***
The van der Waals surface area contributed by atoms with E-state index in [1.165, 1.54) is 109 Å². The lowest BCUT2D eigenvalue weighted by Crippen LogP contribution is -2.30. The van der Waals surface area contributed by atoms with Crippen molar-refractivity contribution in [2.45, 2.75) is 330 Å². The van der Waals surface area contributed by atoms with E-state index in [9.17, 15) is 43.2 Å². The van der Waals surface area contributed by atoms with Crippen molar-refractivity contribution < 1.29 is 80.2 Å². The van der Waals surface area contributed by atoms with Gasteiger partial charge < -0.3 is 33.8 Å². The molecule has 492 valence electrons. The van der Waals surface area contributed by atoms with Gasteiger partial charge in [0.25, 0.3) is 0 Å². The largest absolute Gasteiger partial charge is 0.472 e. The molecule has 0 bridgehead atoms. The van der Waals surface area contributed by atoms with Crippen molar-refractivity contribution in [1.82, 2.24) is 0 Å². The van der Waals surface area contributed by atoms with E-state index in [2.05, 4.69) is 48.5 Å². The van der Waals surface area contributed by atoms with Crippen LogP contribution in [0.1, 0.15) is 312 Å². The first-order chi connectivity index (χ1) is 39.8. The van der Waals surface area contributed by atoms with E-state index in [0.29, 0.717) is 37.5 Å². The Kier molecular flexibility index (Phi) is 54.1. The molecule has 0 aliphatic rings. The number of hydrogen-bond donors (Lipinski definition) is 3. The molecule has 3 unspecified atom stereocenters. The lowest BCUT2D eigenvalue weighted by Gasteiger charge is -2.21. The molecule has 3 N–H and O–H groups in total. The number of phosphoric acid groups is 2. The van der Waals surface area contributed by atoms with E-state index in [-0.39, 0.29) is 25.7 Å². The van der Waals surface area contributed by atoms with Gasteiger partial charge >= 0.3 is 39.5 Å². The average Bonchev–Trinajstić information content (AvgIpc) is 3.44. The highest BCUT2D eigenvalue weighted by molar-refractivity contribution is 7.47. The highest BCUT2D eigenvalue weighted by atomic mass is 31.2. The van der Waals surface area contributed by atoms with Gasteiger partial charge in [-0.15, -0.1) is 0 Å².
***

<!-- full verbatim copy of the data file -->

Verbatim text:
The van der Waals surface area contributed by atoms with E-state index in [1.165, 1.54) is 109 Å². The lowest BCUT2D eigenvalue weighted by Crippen LogP contribution is -2.30. The van der Waals surface area contributed by atoms with Crippen molar-refractivity contribution in [2.45, 2.75) is 330 Å². The van der Waals surface area contributed by atoms with E-state index in [9.17, 15) is 43.2 Å². The van der Waals surface area contributed by atoms with Crippen molar-refractivity contribution < 1.29 is 80.2 Å². The van der Waals surface area contributed by atoms with Gasteiger partial charge < -0.3 is 33.8 Å². The molecule has 492 valence electrons. The van der Waals surface area contributed by atoms with Gasteiger partial charge in [0.25, 0.3) is 0 Å². The largest absolute Gasteiger partial charge is 0.472 e. The molecule has 0 bridgehead atoms. The van der Waals surface area contributed by atoms with Crippen molar-refractivity contribution in [1.82, 2.24) is 0 Å². The van der Waals surface area contributed by atoms with E-state index in [2.05, 4.69) is 48.5 Å². The van der Waals surface area contributed by atoms with Crippen LogP contribution in [0.1, 0.15) is 312 Å². The first-order chi connectivity index (χ1) is 39.8. The van der Waals surface area contributed by atoms with E-state index in [0.29, 0.717) is 37.5 Å². The Kier molecular flexibility index (Phi) is 54.1. The molecule has 0 aliphatic rings. The number of hydrogen-bond donors (Lipinski definition) is 3. The molecule has 3 unspecified atom stereocenters. The lowest BCUT2D eigenvalue weighted by Gasteiger charge is -2.21. The molecule has 3 N–H and O–H groups in total. The number of phosphoric acid groups is 2. The van der Waals surface area contributed by atoms with E-state index in [-0.39, 0.29) is 25.7 Å². The van der Waals surface area contributed by atoms with Gasteiger partial charge >= 0.3 is 39.5 Å². The average Bonchev–Trinajstić information content (AvgIpc) is 3.44. The highest BCUT2D eigenvalue weighted by molar-refractivity contribution is 7.47. The highest BCUT2D eigenvalue weighted by atomic mass is 31.2. The van der Waals surface area contributed by atoms with Gasteiger partial charge in [-0.15, -0.1) is 0 Å².